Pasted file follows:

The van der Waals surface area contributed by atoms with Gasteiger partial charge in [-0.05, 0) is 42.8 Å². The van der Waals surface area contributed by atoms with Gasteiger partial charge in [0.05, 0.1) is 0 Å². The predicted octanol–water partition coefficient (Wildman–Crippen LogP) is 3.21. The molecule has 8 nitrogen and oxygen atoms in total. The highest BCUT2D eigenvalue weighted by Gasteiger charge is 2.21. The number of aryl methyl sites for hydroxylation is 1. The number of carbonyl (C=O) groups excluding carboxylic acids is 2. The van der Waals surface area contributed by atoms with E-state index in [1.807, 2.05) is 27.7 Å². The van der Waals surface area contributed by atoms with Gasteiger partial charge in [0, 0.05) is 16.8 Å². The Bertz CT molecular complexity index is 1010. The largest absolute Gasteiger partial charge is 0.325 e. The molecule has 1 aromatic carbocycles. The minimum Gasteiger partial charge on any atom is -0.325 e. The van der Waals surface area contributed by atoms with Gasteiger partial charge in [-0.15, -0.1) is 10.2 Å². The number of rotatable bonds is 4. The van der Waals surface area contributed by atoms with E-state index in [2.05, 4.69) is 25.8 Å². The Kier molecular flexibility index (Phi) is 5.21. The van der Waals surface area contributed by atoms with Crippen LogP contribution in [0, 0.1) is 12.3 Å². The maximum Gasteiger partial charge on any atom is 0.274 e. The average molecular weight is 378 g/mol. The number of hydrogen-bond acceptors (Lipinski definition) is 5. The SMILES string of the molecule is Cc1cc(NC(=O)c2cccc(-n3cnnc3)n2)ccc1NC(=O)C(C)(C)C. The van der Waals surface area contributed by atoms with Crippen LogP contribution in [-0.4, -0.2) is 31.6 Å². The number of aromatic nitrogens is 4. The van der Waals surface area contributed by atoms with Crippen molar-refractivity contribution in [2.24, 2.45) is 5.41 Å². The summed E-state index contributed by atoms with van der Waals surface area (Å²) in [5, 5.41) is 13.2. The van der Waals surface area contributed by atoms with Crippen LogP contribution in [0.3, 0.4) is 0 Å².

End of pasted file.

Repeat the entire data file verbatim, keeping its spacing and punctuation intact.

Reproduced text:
The van der Waals surface area contributed by atoms with Gasteiger partial charge in [-0.05, 0) is 42.8 Å². The van der Waals surface area contributed by atoms with Gasteiger partial charge in [0.05, 0.1) is 0 Å². The predicted octanol–water partition coefficient (Wildman–Crippen LogP) is 3.21. The molecule has 8 nitrogen and oxygen atoms in total. The highest BCUT2D eigenvalue weighted by Gasteiger charge is 2.21. The number of aryl methyl sites for hydroxylation is 1. The number of carbonyl (C=O) groups excluding carboxylic acids is 2. The van der Waals surface area contributed by atoms with E-state index in [1.807, 2.05) is 27.7 Å². The van der Waals surface area contributed by atoms with Gasteiger partial charge in [0, 0.05) is 16.8 Å². The Bertz CT molecular complexity index is 1010. The largest absolute Gasteiger partial charge is 0.325 e. The molecule has 1 aromatic carbocycles. The minimum Gasteiger partial charge on any atom is -0.325 e. The van der Waals surface area contributed by atoms with Gasteiger partial charge in [-0.15, -0.1) is 10.2 Å². The number of rotatable bonds is 4. The van der Waals surface area contributed by atoms with E-state index in [2.05, 4.69) is 25.8 Å². The Kier molecular flexibility index (Phi) is 5.21. The van der Waals surface area contributed by atoms with Crippen LogP contribution in [0, 0.1) is 12.3 Å². The maximum Gasteiger partial charge on any atom is 0.274 e. The average molecular weight is 378 g/mol. The number of hydrogen-bond acceptors (Lipinski definition) is 5. The SMILES string of the molecule is Cc1cc(NC(=O)c2cccc(-n3cnnc3)n2)ccc1NC(=O)C(C)(C)C. The van der Waals surface area contributed by atoms with Crippen LogP contribution in [-0.4, -0.2) is 31.6 Å². The number of aromatic nitrogens is 4. The van der Waals surface area contributed by atoms with Crippen molar-refractivity contribution in [2.24, 2.45) is 5.41 Å². The summed E-state index contributed by atoms with van der Waals surface area (Å²) in [5, 5.41) is 13.2. The van der Waals surface area contributed by atoms with Crippen LogP contribution in [0.3, 0.4) is 0 Å².